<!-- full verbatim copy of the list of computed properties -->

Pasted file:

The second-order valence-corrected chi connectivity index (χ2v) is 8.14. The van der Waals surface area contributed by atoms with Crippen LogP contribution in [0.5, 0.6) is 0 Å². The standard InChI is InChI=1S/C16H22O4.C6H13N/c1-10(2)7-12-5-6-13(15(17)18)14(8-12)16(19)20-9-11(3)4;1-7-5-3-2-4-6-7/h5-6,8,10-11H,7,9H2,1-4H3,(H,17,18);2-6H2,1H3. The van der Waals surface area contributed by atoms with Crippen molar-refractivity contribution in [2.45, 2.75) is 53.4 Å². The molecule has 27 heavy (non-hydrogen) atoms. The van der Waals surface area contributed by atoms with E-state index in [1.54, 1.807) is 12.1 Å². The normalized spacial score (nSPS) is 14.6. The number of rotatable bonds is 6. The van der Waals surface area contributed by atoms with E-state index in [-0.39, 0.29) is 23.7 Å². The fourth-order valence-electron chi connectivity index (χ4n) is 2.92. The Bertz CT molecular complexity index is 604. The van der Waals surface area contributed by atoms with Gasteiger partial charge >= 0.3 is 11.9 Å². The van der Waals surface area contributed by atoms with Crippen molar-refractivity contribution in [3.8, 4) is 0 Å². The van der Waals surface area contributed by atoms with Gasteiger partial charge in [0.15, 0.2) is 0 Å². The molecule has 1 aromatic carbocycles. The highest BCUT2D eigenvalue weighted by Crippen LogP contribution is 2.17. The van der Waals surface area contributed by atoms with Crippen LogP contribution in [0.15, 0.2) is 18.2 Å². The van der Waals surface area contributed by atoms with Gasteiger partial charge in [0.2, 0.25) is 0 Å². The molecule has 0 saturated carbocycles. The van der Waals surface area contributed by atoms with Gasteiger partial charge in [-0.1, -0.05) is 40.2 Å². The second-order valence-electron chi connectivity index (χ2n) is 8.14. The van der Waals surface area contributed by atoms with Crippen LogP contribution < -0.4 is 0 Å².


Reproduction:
The second-order valence-corrected chi connectivity index (χ2v) is 8.14. The van der Waals surface area contributed by atoms with Crippen LogP contribution in [0.5, 0.6) is 0 Å². The standard InChI is InChI=1S/C16H22O4.C6H13N/c1-10(2)7-12-5-6-13(15(17)18)14(8-12)16(19)20-9-11(3)4;1-7-5-3-2-4-6-7/h5-6,8,10-11H,7,9H2,1-4H3,(H,17,18);2-6H2,1H3. The van der Waals surface area contributed by atoms with Crippen molar-refractivity contribution in [2.45, 2.75) is 53.4 Å². The molecule has 27 heavy (non-hydrogen) atoms. The van der Waals surface area contributed by atoms with E-state index in [1.54, 1.807) is 12.1 Å². The normalized spacial score (nSPS) is 14.6. The number of rotatable bonds is 6. The van der Waals surface area contributed by atoms with E-state index in [-0.39, 0.29) is 23.7 Å². The fourth-order valence-electron chi connectivity index (χ4n) is 2.92. The Bertz CT molecular complexity index is 604. The van der Waals surface area contributed by atoms with Gasteiger partial charge >= 0.3 is 11.9 Å². The van der Waals surface area contributed by atoms with Crippen molar-refractivity contribution in [3.8, 4) is 0 Å². The van der Waals surface area contributed by atoms with Gasteiger partial charge in [0.15, 0.2) is 0 Å². The molecule has 1 aromatic carbocycles. The highest BCUT2D eigenvalue weighted by Crippen LogP contribution is 2.17. The van der Waals surface area contributed by atoms with Crippen LogP contribution in [0.15, 0.2) is 18.2 Å². The van der Waals surface area contributed by atoms with Gasteiger partial charge in [0.2, 0.25) is 0 Å². The molecule has 0 saturated carbocycles. The van der Waals surface area contributed by atoms with Gasteiger partial charge in [-0.1, -0.05) is 40.2 Å². The second-order valence-electron chi connectivity index (χ2n) is 8.14. The van der Waals surface area contributed by atoms with Crippen LogP contribution < -0.4 is 0 Å².